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National Land Development

Attempts to curb growth in Seoul

The population of Seoul grew 5.5-fold over 25 years, from 1 million to 5.54 million between 1945 and 1970. The rapid population increase created social problems as the reconstruction of housing, water supplies, sewage and roads in Seoul that were damaged during the Korean War had not been fully completed yet. In addition, the concentration of population and central administrative functions in Seoul was regarded as a serious security weakness due to the capital’s proximity to North Korea.

In 1964, the government adopted measures to curb overpopulation in Seoul. However, the measures were not effective due to the policy of encouraging industrial investments, which led to Seoul’s continued growth.

Nonetheless, the government’s basic policy was still to control the concentration of population and industry in Seoul by promoting economic and government activities elsewhere in the country. Due to national security concerns, the government in 1970 created an urban plan that would curb population growth north of the Han River, an area that was more vulnerable to an attack from the North. Since the concentration of the population in Seoul created a serious problem for national defense, the issue received top priority. In 1971, a system of Restricted Development Zones, or “greenbelts,” was adopted under the Urban Planning Act, and the first such zones were designated on the outskirts of the capital. Greenbelts were also created for 14 cities between 1971 and 1977.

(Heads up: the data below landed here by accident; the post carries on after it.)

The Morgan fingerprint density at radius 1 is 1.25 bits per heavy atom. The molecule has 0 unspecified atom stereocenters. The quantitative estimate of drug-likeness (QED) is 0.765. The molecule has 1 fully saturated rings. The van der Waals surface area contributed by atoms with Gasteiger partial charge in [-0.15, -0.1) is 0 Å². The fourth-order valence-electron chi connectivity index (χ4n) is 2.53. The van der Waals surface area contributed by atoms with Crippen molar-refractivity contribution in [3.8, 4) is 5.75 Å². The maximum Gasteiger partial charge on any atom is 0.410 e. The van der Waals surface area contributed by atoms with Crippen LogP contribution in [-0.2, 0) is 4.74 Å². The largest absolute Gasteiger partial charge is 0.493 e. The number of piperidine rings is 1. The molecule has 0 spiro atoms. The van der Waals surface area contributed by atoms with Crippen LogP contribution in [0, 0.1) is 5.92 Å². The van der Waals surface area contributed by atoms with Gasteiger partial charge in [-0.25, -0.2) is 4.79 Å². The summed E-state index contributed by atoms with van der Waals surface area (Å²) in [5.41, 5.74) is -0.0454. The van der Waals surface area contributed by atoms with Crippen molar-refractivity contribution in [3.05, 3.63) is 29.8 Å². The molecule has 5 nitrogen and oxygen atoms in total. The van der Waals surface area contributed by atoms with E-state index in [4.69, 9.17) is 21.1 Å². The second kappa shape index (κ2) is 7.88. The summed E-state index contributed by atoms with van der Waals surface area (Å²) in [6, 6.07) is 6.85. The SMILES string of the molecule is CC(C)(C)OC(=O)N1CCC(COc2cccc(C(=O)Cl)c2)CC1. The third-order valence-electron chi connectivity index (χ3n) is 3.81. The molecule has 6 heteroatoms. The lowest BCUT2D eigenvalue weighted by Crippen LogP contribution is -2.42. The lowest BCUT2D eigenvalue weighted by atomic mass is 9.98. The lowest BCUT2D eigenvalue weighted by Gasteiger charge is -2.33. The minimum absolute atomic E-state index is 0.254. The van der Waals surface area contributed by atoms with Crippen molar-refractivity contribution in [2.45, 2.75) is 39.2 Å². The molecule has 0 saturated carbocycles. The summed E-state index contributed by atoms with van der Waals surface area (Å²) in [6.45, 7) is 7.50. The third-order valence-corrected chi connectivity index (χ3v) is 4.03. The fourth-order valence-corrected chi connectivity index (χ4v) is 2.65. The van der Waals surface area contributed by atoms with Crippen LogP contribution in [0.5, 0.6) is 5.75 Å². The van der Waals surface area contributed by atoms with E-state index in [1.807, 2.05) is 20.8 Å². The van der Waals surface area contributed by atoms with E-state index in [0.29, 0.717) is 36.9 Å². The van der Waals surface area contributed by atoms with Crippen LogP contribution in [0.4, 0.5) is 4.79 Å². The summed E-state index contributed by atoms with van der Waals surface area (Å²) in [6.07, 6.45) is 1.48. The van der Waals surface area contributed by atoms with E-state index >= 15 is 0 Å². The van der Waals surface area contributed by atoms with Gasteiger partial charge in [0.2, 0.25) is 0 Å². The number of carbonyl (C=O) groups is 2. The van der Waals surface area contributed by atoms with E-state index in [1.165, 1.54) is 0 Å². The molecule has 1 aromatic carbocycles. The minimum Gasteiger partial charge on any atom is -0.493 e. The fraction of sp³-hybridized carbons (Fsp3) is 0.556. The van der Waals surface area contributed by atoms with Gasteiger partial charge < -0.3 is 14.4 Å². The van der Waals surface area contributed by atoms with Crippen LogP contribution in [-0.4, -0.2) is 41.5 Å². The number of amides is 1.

Under the Distribution of Industry Act in 1977, measures were taken to encourage businesses to set up operations outside Seoul. This included building the new Banwol Industrial City near Seoul. However, only a small percentage of the factories in Seoul relocated there.

In the early 1980s, the government enacted the Capital Region Management Planning Act (1982) in another attempt to control the excessive concentration of population and industries in the capital region. A Basic Plan for Management of the Capital Region was unveiled in 1984 to cover urban development over the next 12 years. While the policy measures governing growth in the capital region in the 1970s strongly smacked of direct government intervention, those in the 1980s relied more on relevant legal and institutional frameworks to affect changes.

In the 1980s, the measures to curb population and industrial growth in the capital region included expanding the scope of regulations over Incheon and Gyeonggi. It was recommended that industrial plants, universities and public institutions in the capital region be relocated to other areas of the country. Businesses willing to move from the capital region were given tax exemptions or tax cuts starting in the late 1970s.

These policy measures influenced additional measures taken later in the 1990s. But problems resulting from overpopulation in the capital region continued to grow, including environmental pollution, deterioration in urban living conditions, and a growing gap between rich and poor. As a result, the government’s emphasis shifted to promoting balanced regional development among the regions rather than concentrating on efforts to tackle problems within the capital region.

Source : SaKong, Il and Koh, Youngsun, 2010. The Korean Economy Six Decades of Growth and Development. Seoul: Korea Development Institute.